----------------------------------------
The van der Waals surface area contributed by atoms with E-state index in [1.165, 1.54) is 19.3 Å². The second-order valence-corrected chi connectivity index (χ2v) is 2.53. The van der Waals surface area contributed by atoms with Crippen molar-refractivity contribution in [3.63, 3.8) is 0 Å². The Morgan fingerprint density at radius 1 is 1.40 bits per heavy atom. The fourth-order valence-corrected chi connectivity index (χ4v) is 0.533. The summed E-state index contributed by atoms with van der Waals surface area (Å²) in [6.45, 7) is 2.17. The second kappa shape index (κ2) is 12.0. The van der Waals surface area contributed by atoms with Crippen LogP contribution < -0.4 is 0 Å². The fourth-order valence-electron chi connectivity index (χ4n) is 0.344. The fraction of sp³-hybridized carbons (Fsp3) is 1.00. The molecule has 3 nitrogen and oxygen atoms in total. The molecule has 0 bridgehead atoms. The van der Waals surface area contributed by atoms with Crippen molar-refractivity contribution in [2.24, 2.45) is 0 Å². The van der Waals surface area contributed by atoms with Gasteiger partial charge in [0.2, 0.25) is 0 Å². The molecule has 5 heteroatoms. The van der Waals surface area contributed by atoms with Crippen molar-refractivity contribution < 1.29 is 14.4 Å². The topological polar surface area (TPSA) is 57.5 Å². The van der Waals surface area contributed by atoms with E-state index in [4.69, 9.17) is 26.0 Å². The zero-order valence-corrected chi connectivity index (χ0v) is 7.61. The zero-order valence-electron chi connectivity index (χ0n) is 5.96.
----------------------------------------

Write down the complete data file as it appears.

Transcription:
The van der Waals surface area contributed by atoms with E-state index in [1.165, 1.54) is 19.3 Å². The second-order valence-corrected chi connectivity index (χ2v) is 2.53. The van der Waals surface area contributed by atoms with Crippen molar-refractivity contribution in [3.63, 3.8) is 0 Å². The Morgan fingerprint density at radius 1 is 1.40 bits per heavy atom. The fourth-order valence-corrected chi connectivity index (χ4v) is 0.533. The summed E-state index contributed by atoms with van der Waals surface area (Å²) in [6.45, 7) is 2.17. The second kappa shape index (κ2) is 12.0. The van der Waals surface area contributed by atoms with Crippen LogP contribution < -0.4 is 0 Å². The fourth-order valence-electron chi connectivity index (χ4n) is 0.344. The fraction of sp³-hybridized carbons (Fsp3) is 1.00. The molecule has 3 nitrogen and oxygen atoms in total. The molecule has 0 bridgehead atoms. The van der Waals surface area contributed by atoms with Crippen molar-refractivity contribution in [2.24, 2.45) is 0 Å². The van der Waals surface area contributed by atoms with Gasteiger partial charge in [0.2, 0.25) is 0 Å². The molecule has 5 heteroatoms. The van der Waals surface area contributed by atoms with Crippen molar-refractivity contribution < 1.29 is 14.4 Å². The topological polar surface area (TPSA) is 57.5 Å². The van der Waals surface area contributed by atoms with E-state index in [4.69, 9.17) is 26.0 Å². The zero-order valence-corrected chi connectivity index (χ0v) is 7.61. The zero-order valence-electron chi connectivity index (χ0n) is 5.96.